Meanwhile Mohai, at the University of Michigan, found that Michigan public schools located in areas with the highest industrial pollution levels had the lowest attendance rates and the greatest percentage of students who failed to meet state testing standards, even after controlling for socioeconomic differences and other confounding factors (Health Affairs, 2011). What's worse, the researchers analyzed the distribution of the state's public schools and found that nearly two-thirds were located in the more-polluted areas of their districts. Only about half of states have environmental quality policies for schools, Mohai says, "and those that do may not go far enough. More attention needs to be given to this issue."
Although Michigan and Massachusetts may experience areas of poor air quality, their pollution problems pale in comparison to those of Mexico City, for example. In a series of studies, Lilian Calderón-Garcidueñas, MD, PhD, a neuropathologist at the University of Montana and the National Institute of Pediatrics in Mexico City, has investigated the neurological effects of the city's infamous smog.
In early investigations, Calderón-Garcidueñas dissected the brains of dogs that had been exposed to air pollution of Mexico City and compared them with the brains of dogs from a less-polluted city. She found the Mexico City dogs' brains showed increased inflammation and pathology including amyloid plaques and neurofibrillary tangles, clumps of proteins that serve as a primary marker for Alzheimer's disease in humans (Toxicologic Pathology, 2003).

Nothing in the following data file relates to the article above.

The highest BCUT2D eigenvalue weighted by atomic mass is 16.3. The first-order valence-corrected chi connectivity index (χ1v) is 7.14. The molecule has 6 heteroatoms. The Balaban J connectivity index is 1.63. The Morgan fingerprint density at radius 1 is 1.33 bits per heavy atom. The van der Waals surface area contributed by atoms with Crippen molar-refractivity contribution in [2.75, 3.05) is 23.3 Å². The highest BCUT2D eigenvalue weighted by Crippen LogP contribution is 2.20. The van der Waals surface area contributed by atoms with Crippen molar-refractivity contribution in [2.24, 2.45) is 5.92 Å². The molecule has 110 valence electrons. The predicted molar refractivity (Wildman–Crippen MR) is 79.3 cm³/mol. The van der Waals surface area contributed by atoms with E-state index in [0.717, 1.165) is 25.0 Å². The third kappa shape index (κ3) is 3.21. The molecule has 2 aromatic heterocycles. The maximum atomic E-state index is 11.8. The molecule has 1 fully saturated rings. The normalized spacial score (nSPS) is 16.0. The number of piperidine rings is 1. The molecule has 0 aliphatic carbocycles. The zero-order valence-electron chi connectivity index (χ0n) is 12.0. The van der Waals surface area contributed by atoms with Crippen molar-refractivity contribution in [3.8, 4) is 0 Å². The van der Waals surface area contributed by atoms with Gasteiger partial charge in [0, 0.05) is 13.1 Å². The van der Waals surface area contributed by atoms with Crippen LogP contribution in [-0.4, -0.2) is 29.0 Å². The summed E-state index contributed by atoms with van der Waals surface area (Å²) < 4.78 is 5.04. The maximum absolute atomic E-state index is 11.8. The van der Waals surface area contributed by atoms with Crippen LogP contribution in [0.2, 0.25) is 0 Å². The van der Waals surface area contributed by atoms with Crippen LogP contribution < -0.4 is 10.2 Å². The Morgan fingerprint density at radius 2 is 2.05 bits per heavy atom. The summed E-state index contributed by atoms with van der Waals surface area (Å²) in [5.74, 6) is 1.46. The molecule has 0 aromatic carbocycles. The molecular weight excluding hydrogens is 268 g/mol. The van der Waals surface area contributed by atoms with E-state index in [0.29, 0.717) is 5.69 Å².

In follow-up research, Calderón-Garcidueñas turned her attention to Mexico's children. In one study, she examined 55 kids from Mexico City and 18 from the less-polluted city of Polotitlán. Magnetic resonance imagining scans revealed that the children exposed to urban pollution were significantly more likely to have brain inflammation and damaged tissue in the prefrontal cortex. Neuroinflammation, Calderón-Garcidueñas explains, disrupts the blood-brain barrier and is a key factor in many central nervous system disorders, including Alzheimer's disease and Parkinson's disease. Perhaps more troubling, though, the differences between the two groups of children weren't just anatomical. Compared with kids from cleaner Polotitlán, the Mexico City children scored lower on tests of memory, cognition and intelligence (Brain and Cognition, 2008).
It's becoming clearer that air pollution affects the brain, but plenty of questions remain. Randy Nelson, PhD, a professor of neuroscience at the Ohio State University, is using mouse studies to find some answers. With his doctoral student Laura Fonken and colleagues, he exposed mice to high levels of fine particulate air pollution five times a week, eight hours a day, to mimic the exposure a human commuter might receive if he or she lived in the suburbs and worked in a smoggy city (Molecular Psychiatry, 2011). After 10 months, they found that the mice that had been exposed to polluted air took longer to learn a maze task and made more mistakes than mice that had not breathed in the pollution.